I’ve had this book sitting on my shelf since I picked it up at a discount book sale during my undergrad years. Now that I’ve read it, I wish I’d read it sooner — it’s really moving. At the foundation of Lee’s novel is a huge question about what it means to be “related.” Most obviously, this manifests itself through the main character, Doc Hata, and his strained relationship with his adopted daughter, Sunny. But it’s there in other ways as well — Sunny’s son (Tommy) and his use of clowning to get others to like him, even to the point of almost dying; K and the relationship she forges with Hata based on their mutual “Koreanness;” Mary Burns and her attempts to integrate Doc Hata into her life (and the lives of the other Bedley Run inhabitants) — underlying the events of Doc Hata’s distant past, near past, and present. This question is interrogated by Sunny, who senses that Doc Hata needs her more than she needs him and isn’t afraid to confront him about that. It’s also complicated by his experiences in World War II as a Korean by blood, a Japanese by nationality, and a medic by trade. Questions about Doc Hata’s allegiances and ties — questions about who he owes what to — plague him throughout his entire life until finally, as an old man, he simply wants to have connections to somebody. But even that changes when, finally, he realizes he just wants to take care of the people he feels a connection with — to help their lives be easier for them.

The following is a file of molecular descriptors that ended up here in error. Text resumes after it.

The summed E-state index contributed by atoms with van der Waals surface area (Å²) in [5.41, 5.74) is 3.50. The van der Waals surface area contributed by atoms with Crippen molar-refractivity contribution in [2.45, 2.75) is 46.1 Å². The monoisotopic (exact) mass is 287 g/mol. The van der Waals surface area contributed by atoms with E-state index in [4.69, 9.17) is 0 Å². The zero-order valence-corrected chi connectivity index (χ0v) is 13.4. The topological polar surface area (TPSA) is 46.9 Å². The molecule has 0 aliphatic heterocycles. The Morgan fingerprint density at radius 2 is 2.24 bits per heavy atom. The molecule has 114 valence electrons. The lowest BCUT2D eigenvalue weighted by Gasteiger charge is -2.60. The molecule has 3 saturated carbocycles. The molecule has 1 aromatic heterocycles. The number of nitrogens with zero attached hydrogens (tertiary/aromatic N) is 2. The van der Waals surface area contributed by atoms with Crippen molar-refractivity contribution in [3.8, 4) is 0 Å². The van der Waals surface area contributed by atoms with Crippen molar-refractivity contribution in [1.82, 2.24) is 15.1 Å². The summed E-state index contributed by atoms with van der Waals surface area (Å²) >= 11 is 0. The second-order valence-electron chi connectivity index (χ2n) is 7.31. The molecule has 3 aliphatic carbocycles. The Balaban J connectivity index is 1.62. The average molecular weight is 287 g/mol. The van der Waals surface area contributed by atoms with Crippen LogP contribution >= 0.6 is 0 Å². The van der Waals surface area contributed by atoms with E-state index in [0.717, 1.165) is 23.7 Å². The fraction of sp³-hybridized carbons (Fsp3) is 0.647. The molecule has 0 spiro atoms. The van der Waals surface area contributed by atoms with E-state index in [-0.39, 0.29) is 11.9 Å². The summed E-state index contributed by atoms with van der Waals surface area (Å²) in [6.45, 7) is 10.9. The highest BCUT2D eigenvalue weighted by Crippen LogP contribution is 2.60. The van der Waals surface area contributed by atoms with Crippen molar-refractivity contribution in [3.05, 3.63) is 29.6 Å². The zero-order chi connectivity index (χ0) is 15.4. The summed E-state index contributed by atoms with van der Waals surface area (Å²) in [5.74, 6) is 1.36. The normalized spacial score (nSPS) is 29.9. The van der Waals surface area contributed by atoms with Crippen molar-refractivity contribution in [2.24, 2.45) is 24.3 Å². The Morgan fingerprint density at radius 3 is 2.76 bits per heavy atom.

The title is also interesting. It’s Sunny who points out to Doc Hata that his life has been a life of gestures, a life of constant performance without deeper meaning. At first, it seems untrue and unfair since Doc is so apparently-beloved by everyone in Bedley Run. But as the novel wears on, this observation permeates the narrative, bleeding through into moments that should have depth (such as with his relationship with Mary Burns) but begin to seem transparent in their lack of it. Lee’s use of analepsis has an interesting relationship with this “gesture life.” The novel exists in three different times: the distant past (WWII), the near past (Sunny’s childhood/adolescence), and the present (Doc Hata’s life alone in Bedley Run). At first, the novel takes place in the present. It doesn’t take long for the near past to start invading on that narrative, and we begin to get a better understanding of Doc Hata based on the information that seeps through about Sunny. However, the distant past doesn’t really start to become an issue until halfway through the novel when suddenly it is not only alluded to, but begins to occupy large sections of the narrative. About 2/3 of the way through the novel, the near and distant pasts almost blot out the present, leaving little space for it between them. The more we learn of Doc Hata’s past, the more it sort of makes sense that he lives his “gesture life” and keeps people at bay…and the more we begin to understand why he is the way he is (to an extent).